Written by Stephen Rheinberg
FRIDAY, November 4, 2022 (HealthDay News) — The US Food and Drug Administration has suggested limiting the amount of nicotine in cigarettes to an addictive minimum, but there has been concern that low nicotine could exacerbate anxiety in smokers who may already be. Battle mood issues.
However, a new study has shown that cigarettes containing nicotine at 5% of the normal dose Can Helping anxious or depressed smokers quit, they do so without increasing the mood or anxiety problems that led them to smoke in the first place.
“There don’t seem to be any worrisome, unintended consequences of having to switch to low-nicotine cigarettes,” said Jonathan Foulds, professor of public health sciences and psychiatry at Penn State University School of Medicine.
“Conversely, the result appears to be that smokers feel less addictive to their cigarettes and are more able to quit when they are offered relatively short help at follow-up appointments in addition to NRT,” he said.
Foulds said smokers with mood and anxiety disorders showed no signs of “excessive smoking” of low-nicotine cigarettes, and there was no sign that switching to them had worsened their mental health.
The US Food and Drug Administration has suggested limiting the amount of nicotine in cigarettes to an addictive minimum. Doing so not only reduces addiction, Foulds said, but also reduces exposure to toxic substances and increases the odds of quitting.
In 2019, the Food and Drug Administration (FDA) approved two low-nicotine cigarettes from 22nd Century Group, Inc. – Moonlight and Moonlight Menthol. These brands are in market testing and are not generally available, Folds said.
“It would be appropriate to protect public health to move forward with the implementation of such a regulation as soon as possible,” he said. “It has now been more than 50 years since it became clear that cigarettes are deadly and addictive when used as intended. It is time to take action to reduce the addictive portion of cigarettes.”
This view was echoed by Dr. Panajis Galiasatos, MD, associate professor of medicine at Johns Hopkins University in Baltimore and a volunteer medical spokesperson for the American Lung Association.
“Reducing the amount of nicotine in cigarettes has been a public health approach that we have been striving for over the past two decades,” said Galyatatos, who was part of the study. “Nicotine is the reason why people keep coming back to cigarettes, knowing the toxins are out there, knowing these carcinogens are there, not because they want to create bad health situations for themselves.”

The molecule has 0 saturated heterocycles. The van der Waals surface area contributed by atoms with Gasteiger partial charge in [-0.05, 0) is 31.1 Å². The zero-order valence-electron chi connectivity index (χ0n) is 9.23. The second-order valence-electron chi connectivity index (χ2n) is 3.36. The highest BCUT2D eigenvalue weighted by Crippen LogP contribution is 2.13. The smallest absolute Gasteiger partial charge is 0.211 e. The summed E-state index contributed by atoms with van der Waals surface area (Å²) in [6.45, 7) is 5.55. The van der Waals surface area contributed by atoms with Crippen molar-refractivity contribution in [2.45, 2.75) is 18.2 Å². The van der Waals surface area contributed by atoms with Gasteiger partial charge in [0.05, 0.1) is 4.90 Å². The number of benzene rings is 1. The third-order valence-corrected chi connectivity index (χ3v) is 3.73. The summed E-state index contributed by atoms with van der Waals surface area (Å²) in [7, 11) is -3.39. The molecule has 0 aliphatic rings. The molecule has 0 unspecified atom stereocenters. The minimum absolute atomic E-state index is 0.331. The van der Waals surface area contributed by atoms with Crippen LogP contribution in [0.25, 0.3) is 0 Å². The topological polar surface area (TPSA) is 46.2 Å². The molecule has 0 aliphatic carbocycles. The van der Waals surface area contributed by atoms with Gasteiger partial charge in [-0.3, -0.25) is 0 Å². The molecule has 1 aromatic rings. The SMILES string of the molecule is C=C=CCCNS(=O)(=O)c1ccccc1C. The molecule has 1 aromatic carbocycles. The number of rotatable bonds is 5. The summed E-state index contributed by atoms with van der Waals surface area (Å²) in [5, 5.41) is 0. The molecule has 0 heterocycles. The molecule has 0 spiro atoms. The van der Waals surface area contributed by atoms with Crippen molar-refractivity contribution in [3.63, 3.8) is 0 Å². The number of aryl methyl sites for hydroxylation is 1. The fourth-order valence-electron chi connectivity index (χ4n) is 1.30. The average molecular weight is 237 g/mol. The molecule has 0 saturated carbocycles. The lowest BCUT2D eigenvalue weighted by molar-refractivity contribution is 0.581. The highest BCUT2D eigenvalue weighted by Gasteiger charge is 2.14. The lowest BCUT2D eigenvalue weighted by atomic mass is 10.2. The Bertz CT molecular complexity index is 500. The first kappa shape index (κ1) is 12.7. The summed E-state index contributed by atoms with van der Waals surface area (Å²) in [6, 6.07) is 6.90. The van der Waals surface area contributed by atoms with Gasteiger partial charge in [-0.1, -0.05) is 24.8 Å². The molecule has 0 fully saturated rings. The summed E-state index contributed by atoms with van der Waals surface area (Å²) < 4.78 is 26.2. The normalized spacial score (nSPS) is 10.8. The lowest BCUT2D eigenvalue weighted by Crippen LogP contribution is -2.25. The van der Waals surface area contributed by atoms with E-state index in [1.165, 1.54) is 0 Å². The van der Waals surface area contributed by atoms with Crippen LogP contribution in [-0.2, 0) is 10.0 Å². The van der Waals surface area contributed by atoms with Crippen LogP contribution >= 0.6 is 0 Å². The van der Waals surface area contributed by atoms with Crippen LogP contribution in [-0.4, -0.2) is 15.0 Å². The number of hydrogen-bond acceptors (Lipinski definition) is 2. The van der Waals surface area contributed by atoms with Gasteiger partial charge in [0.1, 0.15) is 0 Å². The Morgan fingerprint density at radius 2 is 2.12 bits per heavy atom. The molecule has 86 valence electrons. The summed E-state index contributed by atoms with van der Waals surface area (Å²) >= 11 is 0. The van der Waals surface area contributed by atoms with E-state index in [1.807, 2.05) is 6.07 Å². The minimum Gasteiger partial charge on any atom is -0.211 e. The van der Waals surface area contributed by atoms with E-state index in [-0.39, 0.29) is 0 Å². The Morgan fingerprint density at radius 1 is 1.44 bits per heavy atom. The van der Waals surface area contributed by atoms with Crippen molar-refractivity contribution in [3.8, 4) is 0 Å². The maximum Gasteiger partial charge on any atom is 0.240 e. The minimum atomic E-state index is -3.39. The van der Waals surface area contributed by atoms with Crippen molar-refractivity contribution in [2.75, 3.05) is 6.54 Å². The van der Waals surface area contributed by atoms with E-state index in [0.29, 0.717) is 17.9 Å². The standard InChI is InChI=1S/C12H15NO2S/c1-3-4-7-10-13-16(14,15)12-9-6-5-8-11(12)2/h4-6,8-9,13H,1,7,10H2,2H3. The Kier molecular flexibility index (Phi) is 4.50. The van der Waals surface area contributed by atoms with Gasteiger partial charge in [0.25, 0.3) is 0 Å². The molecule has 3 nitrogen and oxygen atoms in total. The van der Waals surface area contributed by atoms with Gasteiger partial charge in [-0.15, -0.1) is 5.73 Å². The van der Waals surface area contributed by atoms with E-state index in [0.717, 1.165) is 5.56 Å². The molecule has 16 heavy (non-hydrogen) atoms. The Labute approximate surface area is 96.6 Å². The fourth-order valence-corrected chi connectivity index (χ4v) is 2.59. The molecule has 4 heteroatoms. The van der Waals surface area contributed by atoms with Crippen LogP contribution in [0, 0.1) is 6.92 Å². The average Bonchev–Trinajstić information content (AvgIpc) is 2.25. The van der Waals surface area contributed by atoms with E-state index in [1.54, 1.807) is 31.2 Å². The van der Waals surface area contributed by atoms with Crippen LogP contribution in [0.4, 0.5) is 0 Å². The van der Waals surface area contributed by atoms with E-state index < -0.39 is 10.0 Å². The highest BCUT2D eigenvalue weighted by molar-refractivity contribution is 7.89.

For the study, Foulds and colleagues studied 188 smokers with mood or anxiety disorders who did not want to quit. They were randomly assigned to smoke cigarettes with the usual amount of nicotine or those with reduced nicotine content in stages over 18 weeks.
During that time, the researchers found no significant differences in mental health between the two groups. And those given reduced nicotine cigarettes were more likely to quit smoking than those whose smoke contained normal amounts of nicotine – 18% versus 4%.
Dr. Pamela Ling, director of the Center for Tobacco Control Research and Education at the University of California, San Francisco, who reviewed the findings, said.
She noted that people with mental health conditions die earlier than the general population, often from smoking-related illnesses.
Ling said it was time to make low-nicotine cigarettes the only smoke available.
“This study should allay concerns that reducing nicotine smoking may exacerbate symptoms in people with mental health disorders,” said Laing. “It’s time for the Food and Drug Administration to take action to reduce nicotine in cigarettes to minimal levels. This study suggests that such action would help smokers quit, including those with mental health conditions.”
Ultimately, Galyatsatos said, it is politics, not health concerns, that will decide whether low-nicotine cigarettes will replace today’s cigarettes.
“If this was simply a fight over broccoli, we would have won,” he said. “It’s not. It makes a lot of money for a lot of people. But from a clinician’s point of view, we need to seize these opportunities to implement appropriate clinical guidelines to make these patients non-smokers.”
The study was published online November 2 in the journal PLUS ONE.
To learn more about quitting smoking, visit US Centers for Disease Control and Prevention.
SOURCES: Jonathan Foulds, Ph.D., professor, Public Health Sciences and Psychiatry, Penn State University, Hershey; Panagis Galyatatos, MD, volunteer medical speaker, American Lung Association, and Assistant Professor, Medicine, Johns Hopkins University, Baltimore; Pamela Ling, MD, MSc in Public Health, Director of the Center for Tobacco Control Research and Education, University of California, San Francisco; PLUS ONENovember 2, 2022, online